Saheb Biwi Aur Gangster 3 review: Drunk royals sink their kingdom and franchise
Saheb Biwi Aur Gangster 3
Cast: Sanjay Dutt, Jimmy Shergill, Mahie Gill
Director: Tigmanshu Dhulia
Russian roulette and a Sanjay Dutt behind the trigger are the only additions to the Saheb Biwi Aur Gangster franchise. They both appear rusty and out of practice.
Director Tigmanshu Dhulia’s new film, Saheb Biwi Aur Gangster 3, tries to be a political thriller, but fails to look any different from a cringe-worthy television soap where everybody is plotting against everybody. It’s a total waste of actors, resources and the audience’s time. It teaches patience though. You simply surrender yourself after the first few minutes. Here on, it’s all about bizarre plot twists, painful song sequences and drunk royals. In the end, you emerge a better person with new-found resilience.
Aditya Pratap Singh (Jimmy Shergill) and his wife Madhavi (Mahie Gill) are still playing games with each other. Aditya, who was jailed in the previous film, has returned and is trying to reclaim his political legacy. After some twists and turns, he meets a London-returned Rajasthan prince Uday Pratap Singh (Sanjay Dutt), and that begins a chain of accidents.
To be fair, Sanjay Dutt’s inclusion in the cast makes the series bigger but it also snatches the focus from its old characters. Jimmy Shergill, among the most capable actors in first two films, gets a chance to redeem himself only in the second half. The damage is irrevocable though. Mahie Gill’s conniving queen act is absurd beyond comprehension.In her defence, she swirls, screams and spills her drink more fluently than before but there is no method in this madness anymore.
Blaring speakers announce Baba’s return but the effect doesn’t last long. Sanjay’s ‘swag’ dies before the gunslinger he is battling with. Then there are characters without much of an explanation. Kabir Bedi and Deepak Tijori’s characters are so thin and so loudly performed that one may wonder whether Tigmanshu was under pressure to finish the shooting in just one go.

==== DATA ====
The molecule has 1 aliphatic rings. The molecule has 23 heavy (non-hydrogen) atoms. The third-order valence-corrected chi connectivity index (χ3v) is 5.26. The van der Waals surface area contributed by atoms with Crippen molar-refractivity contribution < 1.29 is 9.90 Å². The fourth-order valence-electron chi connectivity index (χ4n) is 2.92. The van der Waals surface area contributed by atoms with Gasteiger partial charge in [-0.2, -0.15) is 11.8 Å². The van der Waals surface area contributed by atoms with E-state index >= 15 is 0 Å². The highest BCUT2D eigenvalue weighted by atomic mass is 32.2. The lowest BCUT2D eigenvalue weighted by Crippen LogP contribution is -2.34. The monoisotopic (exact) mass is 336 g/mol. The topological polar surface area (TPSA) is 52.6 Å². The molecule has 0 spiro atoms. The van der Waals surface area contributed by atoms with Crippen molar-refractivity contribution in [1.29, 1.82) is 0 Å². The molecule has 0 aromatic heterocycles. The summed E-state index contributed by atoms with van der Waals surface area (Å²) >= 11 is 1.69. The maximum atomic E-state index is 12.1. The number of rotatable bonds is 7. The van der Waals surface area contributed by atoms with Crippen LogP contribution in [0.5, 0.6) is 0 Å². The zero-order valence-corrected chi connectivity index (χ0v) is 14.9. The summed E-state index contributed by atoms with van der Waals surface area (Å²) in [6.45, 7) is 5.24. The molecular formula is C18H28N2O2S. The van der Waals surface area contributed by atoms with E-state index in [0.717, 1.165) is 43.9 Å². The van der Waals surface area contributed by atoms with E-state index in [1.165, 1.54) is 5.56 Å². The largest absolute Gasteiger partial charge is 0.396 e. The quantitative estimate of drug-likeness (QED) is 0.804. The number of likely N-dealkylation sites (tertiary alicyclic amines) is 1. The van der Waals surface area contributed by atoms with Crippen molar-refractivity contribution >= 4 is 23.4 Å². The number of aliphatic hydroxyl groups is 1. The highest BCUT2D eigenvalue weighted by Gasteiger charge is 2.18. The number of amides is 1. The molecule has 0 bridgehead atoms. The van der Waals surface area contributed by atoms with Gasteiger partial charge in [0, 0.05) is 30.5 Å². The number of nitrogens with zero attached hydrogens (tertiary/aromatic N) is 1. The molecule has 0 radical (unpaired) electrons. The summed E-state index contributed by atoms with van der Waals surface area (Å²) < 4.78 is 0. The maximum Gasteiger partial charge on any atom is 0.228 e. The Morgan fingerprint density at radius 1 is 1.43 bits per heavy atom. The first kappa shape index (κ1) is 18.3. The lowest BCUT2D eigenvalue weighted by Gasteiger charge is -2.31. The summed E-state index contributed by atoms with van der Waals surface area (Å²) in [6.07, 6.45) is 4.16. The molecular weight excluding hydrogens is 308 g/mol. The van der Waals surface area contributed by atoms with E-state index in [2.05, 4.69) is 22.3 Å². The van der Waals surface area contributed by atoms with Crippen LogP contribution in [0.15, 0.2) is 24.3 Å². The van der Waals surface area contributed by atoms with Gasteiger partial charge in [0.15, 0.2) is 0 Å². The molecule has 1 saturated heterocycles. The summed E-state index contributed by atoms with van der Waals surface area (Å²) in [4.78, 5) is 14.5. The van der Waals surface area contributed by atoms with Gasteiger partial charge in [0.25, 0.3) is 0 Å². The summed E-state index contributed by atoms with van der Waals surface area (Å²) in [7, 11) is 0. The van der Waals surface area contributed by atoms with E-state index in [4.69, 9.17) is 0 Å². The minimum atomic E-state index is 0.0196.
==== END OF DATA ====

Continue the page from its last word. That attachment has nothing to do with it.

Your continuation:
What started as a story of dejected princes with uncontrollable urge to rule has transformed into a strange tale of psychopaths running down each other. Tigmanshu no longer controls this world of ghostly estates and treacherous relatives. The original story still functions as the reference point but it has been pared down to the bones.
The dialogues in Saheb Biwi Aur Gangster 3 are expected to bring out the gritty side of the actors but they do exactly the opposite. They are forced, not in tandem with their surrounding and tonally different from the film. It’s a forgettable world that can’t boast of even one memorable scene.
The complexity of the relationship between Jimmy and Mahie is not a point of concern for the writers. They have assumed that the audience already knows it after the past films. That leaves the two actors grasping for straws. Actually, whatever worked in the previous films is absent here and add-ons are totally out of sync.
The royals of Saheb Biwi Aur Gangster 3 patronise obscure traditions and look more ancient than a ‘70s film. It offers nothing other than a niggling ache. It’s certainly a question mark on Tigmanshu’s otherwise satisfactory filmography.
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